Back to UFC, sport, theater, etc. I was talking last time out about how sport needs possibility to be credible. Unless we believe that everyone out there is trying to win, there's no point to watching. Best is when either side could win, and the outcome is in genuine doubt up to the last moment. Any given Sunday, in short ... which accounts for some of the NFL's popularity.
Truth matters to me in sports. Which is interesting because my taste in books and movies is exactly the opposite. I do not read a lot of non-fiction. I don't watch a lot of documentaries. I like a story because it is exciting -- not because it is true. I'd rather watch the unlikely history of Casablanca than the scary and real Triumph Of The Will. I like Shakespeare's Richard III much more than the historically correct portrait of a talented and unlucky statesman, who may not even have been a hunchback (speaking of which, that is some serious hunch in the picture, eh? Anthony Sher is not messing around).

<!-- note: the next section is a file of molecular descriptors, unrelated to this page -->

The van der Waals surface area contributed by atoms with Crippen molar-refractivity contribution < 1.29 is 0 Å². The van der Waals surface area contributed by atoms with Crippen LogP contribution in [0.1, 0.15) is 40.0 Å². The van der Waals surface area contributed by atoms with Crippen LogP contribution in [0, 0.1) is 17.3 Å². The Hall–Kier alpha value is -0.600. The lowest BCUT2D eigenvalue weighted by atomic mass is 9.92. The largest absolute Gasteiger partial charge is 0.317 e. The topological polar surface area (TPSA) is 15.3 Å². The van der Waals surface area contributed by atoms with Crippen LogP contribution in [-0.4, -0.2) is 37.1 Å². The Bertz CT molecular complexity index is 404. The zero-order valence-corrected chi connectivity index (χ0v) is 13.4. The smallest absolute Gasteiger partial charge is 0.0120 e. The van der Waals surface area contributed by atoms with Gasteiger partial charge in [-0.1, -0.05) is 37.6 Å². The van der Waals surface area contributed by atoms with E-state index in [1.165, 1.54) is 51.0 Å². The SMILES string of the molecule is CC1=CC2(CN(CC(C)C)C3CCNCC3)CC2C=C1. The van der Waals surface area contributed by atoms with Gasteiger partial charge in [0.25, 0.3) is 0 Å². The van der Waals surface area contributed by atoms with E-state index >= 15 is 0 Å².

You'd think, given this predisposition, that I'd prefer WWE over UFC. No question that the drama is higher in wrestling, the personalities larger, the visuals more arresting. And yet I can not watch it. Not for a moment. I'd rather watch curling. Or tiddlywinks. I'd rather watch any sport where the players care more about the result than the process.
One last thing before I shut up about UFC. Somewhat troubling, this is. I only watched a few rounds of one UFC bout, and a few commercials, and I may be wrong, but everything I have seen about the sport indicates that it is mostly filled with white guys. As opposed to boxing, another results-oriented combat sport, where the bodies tend to be darker coloured. Is THIS the reason for the sport's poplarity? (Like NASCAR? Like golf? Yikes! Are these really the most popular sports in America?) I sure hope not.
Enough social comment. The kids are at my place for dinner tonight. There's potato salad to make. Results count here too -- and process not at all.